A Letter to My Mother-in-Law
Well, it’s like this, toots.
OK, I’ve never called you toots, Edna, but you’ve used the term occasionally when recounting how you leveled with somebody, how you spoke the plain truth.
For years now I’ve had such a truth to tell you, and now is the time to come out with it. It’s not, “I love you.” I’ve never told you so, but certainly you know I do. And it’s not that your spaghetti sauce is second to none—in the thin-but-chunky class—because I’ve mentioned this before. And it’s not your feat of raising Kathy and your five sons. You’ll remember a year or two ago at a wedding reception, I paid homage to how you kept half a dozen handfuls on the path to productive, law-abiding adulthood, without a husband by your side. My volume was raised, what with dance music and chatter in the background. But I also wanted your offspring at our table to know of my admiration for you. Unfortunately, that setting wasn’t the best for everything I have to say.
So, take this. I don’t admire just your childrearing. No, it’s the quietly remarkable life you’ve cobbled together, one that would never have been possible without your indefatigable spirit. Yes, cobble is the word. If your 84 years were a road, it would be paved with whatever small stones you could put your hands on and cemented in place by thoughtful, practical love. Six kids, no alimony and shallow pockets. What to do?
Your sauce goes part way in answering that question. The flavor pairs with a story. You put up tomatoes, bought hamburger and sausage that was good, but half off, and stretched the whole batch with tomato juice. How else to get everybody fed? When I sit down before a helping, my heart is nourished as my belly is filled. Am I making too big of a deal about scrimping and saving?
I don’t think so. For the girl nicknamed Cookie, there were two facts of life. The first was unspoken but obvious: You always had to keep an eye on the price tag. The second you have said yourself: “I never had a skinny day in my life.”
As a man who has sparred with the bathroom scale for decades, I know that genetics has not been your friend. You’ve tried and tried, and I say without affectation, “You are a hero, Edna.” Not only have pounds never held you back, but you’ve joked and improvised your way through a reality that is disheartening day by day. Maybe you think of yourself as fat. Trust me, your soul is lean and muscular, ever ready to hit the road and experience something new. That’s what I see, anyway.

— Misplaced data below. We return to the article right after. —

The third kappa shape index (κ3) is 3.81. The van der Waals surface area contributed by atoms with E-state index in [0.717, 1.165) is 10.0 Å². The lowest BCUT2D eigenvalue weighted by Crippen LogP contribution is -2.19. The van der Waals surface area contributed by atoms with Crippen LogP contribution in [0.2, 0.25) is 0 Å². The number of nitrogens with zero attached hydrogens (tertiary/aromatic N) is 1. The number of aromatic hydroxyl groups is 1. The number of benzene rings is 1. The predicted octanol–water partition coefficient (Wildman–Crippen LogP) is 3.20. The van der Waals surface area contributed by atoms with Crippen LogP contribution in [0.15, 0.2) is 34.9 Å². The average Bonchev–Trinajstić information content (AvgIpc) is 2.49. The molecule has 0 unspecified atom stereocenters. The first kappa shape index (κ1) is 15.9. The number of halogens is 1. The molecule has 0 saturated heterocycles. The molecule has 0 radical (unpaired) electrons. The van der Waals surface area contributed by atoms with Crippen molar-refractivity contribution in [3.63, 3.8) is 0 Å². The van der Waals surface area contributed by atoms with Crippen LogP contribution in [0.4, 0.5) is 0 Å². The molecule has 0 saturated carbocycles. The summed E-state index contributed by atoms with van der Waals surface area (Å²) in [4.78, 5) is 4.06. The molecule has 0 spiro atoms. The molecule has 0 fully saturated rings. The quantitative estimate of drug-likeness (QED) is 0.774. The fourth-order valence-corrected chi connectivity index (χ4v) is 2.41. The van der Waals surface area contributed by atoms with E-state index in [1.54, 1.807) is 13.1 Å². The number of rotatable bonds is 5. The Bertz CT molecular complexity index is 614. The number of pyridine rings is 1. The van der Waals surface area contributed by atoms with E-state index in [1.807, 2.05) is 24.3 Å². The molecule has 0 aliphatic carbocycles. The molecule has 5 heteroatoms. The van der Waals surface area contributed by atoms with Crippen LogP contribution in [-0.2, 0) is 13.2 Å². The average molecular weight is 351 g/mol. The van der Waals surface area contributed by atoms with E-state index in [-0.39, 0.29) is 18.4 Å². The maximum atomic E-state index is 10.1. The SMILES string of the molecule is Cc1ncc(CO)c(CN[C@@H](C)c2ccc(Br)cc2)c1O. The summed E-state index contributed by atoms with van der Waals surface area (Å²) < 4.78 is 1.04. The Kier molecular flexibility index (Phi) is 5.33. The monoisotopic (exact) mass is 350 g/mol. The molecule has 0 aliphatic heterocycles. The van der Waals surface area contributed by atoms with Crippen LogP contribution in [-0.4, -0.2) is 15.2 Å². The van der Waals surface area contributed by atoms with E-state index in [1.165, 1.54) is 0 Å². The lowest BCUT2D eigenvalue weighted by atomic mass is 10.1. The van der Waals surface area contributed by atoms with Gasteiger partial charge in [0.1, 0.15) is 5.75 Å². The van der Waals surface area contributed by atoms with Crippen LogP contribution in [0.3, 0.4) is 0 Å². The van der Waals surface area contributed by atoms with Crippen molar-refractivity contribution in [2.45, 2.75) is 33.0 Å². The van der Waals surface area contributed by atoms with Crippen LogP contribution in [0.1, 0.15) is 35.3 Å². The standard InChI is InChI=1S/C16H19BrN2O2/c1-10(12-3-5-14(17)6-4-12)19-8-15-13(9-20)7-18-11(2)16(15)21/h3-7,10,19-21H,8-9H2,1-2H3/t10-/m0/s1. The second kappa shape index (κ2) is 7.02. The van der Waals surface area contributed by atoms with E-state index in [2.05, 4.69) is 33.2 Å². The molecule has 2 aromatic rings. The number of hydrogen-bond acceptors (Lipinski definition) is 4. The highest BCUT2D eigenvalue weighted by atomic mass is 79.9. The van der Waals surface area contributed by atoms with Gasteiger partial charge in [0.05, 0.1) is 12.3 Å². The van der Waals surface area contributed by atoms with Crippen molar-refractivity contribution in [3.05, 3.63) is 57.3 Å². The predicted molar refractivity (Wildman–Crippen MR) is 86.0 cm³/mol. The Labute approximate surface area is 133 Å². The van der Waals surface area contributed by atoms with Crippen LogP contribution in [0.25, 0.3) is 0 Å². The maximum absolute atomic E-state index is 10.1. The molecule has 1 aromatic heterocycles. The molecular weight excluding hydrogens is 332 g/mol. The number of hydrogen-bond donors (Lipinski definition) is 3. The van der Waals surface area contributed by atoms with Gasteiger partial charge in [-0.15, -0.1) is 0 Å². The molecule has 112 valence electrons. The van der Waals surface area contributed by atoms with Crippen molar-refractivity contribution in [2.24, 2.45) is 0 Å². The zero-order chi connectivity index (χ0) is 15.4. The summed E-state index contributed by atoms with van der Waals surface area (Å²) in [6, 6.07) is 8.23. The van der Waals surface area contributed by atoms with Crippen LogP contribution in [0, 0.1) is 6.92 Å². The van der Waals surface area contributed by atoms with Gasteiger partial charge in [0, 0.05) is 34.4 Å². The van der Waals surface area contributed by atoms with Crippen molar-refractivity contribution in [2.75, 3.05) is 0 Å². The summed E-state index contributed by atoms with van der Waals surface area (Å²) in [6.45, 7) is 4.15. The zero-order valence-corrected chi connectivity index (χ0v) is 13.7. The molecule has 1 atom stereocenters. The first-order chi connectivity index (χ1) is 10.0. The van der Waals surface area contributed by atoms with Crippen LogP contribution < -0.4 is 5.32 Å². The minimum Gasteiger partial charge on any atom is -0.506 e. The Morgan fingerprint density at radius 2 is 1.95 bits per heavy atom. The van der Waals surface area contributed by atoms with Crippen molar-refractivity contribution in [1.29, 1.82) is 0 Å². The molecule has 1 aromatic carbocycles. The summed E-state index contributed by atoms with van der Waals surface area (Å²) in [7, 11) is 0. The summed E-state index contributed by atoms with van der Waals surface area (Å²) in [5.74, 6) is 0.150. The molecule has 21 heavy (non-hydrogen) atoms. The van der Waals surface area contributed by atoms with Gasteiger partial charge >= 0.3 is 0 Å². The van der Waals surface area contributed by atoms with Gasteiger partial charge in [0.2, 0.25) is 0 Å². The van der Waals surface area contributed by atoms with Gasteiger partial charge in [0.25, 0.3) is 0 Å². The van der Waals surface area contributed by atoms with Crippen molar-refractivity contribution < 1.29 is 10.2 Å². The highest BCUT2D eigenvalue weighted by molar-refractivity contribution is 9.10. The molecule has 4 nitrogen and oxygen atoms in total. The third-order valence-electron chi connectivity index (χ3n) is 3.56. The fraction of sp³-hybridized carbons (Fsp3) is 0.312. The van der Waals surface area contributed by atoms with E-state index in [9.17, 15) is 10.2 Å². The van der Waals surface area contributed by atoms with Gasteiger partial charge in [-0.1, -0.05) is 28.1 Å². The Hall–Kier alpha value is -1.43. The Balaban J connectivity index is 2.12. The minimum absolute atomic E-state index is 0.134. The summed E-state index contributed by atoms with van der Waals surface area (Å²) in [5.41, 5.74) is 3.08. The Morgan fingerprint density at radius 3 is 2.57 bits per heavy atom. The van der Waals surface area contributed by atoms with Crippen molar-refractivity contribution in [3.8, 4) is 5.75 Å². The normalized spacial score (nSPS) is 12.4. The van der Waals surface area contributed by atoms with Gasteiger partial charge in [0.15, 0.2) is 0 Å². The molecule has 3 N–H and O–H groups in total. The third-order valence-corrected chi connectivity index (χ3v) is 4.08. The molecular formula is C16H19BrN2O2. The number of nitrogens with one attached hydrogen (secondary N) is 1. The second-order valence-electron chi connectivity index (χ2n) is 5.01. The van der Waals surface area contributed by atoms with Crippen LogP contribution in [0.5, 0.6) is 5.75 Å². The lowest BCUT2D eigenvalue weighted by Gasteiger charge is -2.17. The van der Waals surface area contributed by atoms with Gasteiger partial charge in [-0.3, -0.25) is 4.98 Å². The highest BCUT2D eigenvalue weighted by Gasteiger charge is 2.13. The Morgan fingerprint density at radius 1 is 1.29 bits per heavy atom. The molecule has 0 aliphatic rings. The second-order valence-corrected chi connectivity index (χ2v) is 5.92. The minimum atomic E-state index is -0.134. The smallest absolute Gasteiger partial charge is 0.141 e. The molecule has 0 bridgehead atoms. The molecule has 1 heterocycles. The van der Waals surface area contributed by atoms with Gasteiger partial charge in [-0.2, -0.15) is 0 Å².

Now, about price tags. Only people close to you know that 200 acres of forest property willed to you were essentially swindled out of your hands. You were young and trusting. The broken promise was devastating. This land might have eventually been sold. My Lord, the dollars. How they might have eased your endless penny pinching. Tell me, how did you resign yourself to this betrayal? I would be forever blind with resentment, bitter and heartbroken. Not you, though. Heroism can be taking point in combat. It can also be turning the page. You have chosen the better part, just shaking your head and raising your eyebrows. Enough said.
Alas, there’s more to praise than time allows. You went to kids’ track meets, put shoulder to PTA, started a Neighborhood Watch group, worked a food pantry that helped to feed your own family, and hung flower baskets on your front porch. Most important of all, you have always cared about “the widow and the orphan.” Your friend Ray would vouch for you, his feet dry and warm in boots you bought to replace his cracked ones. So would that kid who cut your grass. He’ll remember you the rest of his life, I bet, taking him to get some decent shirts because all he owned was the one on his back. Since Kathy and I were dating 41 years ago, you have been trying to help. Bravo.
So it’s like this, toots. You’re slowing down, and neither one of us will live forever. While you are still of sound mind and top side of the sod, receive this message from your son-in-law: You are now and always have been a wonder.
When you do march in with saints—and, please, don’t rush—carry this letter with you and do what you can to be on hand when I myself arrive.